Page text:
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China agrees to probe shipping of cigarette making equipment

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The Bureau of Customs destroys seized and forfeited cigarette-making machines on Feb. 6. -- PHILIPPINE STAR/JOVEN CAGANDE

CHINA’S CUSTOMS AGENCY said it will look into the issue of cigarette-making machines being shipped to the Philippines, in order to help the Bureau of Customs (BoC) deal with domestically-manufactured cigarettes that avoid excise tax, the Department of Finance (DoF) said Monday.

In a statement, the DoF quoted Customs Commissioner Rey Leonardo B. Guerrero as saying that Chinese customs officials agreed “to look into the matter.”

“I asked them if they could stop such exports on their part because this is creating problems as far as we’re concerned,” Mr. Guerrero told Finance Secretary Carlos G. Dominguez III in the statement.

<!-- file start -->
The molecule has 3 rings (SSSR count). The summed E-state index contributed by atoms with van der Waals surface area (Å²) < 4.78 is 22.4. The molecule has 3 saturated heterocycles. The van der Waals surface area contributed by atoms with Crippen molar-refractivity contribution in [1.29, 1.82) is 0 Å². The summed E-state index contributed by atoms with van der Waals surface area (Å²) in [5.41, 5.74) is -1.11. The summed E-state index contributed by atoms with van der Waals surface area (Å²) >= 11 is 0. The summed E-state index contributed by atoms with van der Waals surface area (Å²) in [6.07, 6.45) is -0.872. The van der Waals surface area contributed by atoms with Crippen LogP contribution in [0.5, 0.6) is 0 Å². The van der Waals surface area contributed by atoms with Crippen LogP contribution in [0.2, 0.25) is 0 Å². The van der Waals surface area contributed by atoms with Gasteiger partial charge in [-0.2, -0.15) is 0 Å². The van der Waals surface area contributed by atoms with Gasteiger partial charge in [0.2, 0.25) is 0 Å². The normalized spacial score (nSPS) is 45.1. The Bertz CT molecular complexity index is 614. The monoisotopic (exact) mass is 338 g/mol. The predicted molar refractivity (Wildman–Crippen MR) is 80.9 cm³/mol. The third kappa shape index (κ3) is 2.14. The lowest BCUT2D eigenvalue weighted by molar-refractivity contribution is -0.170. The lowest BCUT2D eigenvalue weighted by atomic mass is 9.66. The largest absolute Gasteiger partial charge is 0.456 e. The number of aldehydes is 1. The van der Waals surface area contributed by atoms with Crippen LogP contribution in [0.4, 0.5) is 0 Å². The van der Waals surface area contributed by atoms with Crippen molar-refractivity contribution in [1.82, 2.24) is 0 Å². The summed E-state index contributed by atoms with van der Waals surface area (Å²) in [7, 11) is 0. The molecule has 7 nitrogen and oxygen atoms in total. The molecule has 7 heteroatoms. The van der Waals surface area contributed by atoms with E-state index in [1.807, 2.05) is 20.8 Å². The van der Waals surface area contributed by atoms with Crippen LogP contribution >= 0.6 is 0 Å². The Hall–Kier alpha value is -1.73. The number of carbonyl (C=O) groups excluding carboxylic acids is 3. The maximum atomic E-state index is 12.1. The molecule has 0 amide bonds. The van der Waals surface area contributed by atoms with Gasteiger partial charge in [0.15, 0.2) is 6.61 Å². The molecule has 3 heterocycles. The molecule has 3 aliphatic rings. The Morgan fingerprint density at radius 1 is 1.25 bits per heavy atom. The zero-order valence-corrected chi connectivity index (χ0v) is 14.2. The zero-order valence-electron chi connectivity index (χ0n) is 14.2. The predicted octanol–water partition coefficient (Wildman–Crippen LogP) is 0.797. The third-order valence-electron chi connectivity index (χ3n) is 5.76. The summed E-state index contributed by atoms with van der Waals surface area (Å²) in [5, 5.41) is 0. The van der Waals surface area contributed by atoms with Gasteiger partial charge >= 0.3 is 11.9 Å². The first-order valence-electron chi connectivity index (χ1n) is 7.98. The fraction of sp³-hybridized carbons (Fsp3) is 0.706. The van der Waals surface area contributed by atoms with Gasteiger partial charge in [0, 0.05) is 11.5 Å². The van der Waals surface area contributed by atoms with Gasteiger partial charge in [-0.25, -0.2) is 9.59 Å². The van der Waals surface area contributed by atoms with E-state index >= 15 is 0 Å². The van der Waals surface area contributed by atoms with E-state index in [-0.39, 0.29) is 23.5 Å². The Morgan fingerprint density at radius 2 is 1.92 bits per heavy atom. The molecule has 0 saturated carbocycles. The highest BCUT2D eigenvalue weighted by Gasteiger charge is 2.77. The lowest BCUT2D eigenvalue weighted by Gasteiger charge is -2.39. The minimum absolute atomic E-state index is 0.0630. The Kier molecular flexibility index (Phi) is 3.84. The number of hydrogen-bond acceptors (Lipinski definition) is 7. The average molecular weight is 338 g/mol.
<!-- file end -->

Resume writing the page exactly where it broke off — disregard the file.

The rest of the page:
Mr. Dominguez has directed the BoC and the Bureau of Internal Revenue (BIR) to work with their counterparts in China to stop the entry of unregistered cigarette-making machines, which are typically used to make cigarette products that evade taxation.

According to Mr. Dominguez, the increase in the tobacco excise tax has led traders to resort to smuggling such machinery.

The DoF noted that Mighty Corp. offered the largest tax settlement in history of P30 billion after it was found to have used counterfeit excise tax stamps, which pushed the company to exit the business.




Last week, the government raided a facility in Malabon which produced fake labels and stamps, used by underground cigarette manufacturers to pass their products off as tax-compliant.

In May, the Bureau of Internal Revenue charged a Tacloban-based businessman with evading P212 million worth of tax after he was found in possession of cigarettes with fake excise stamps.

According to the BIR, a total of 1,215 master cases containing various cigarettes with fake stamps were seized from the respondent by the National Bureau of Investigation.

In April, a Pangasinan-based manufacturer of tax stamps was charged with P3.4 billion in tax evasion charges, after he was caught with seven reams of non-compliant cigarettes and fake stamps. — Reicelene Joy N. Ignacio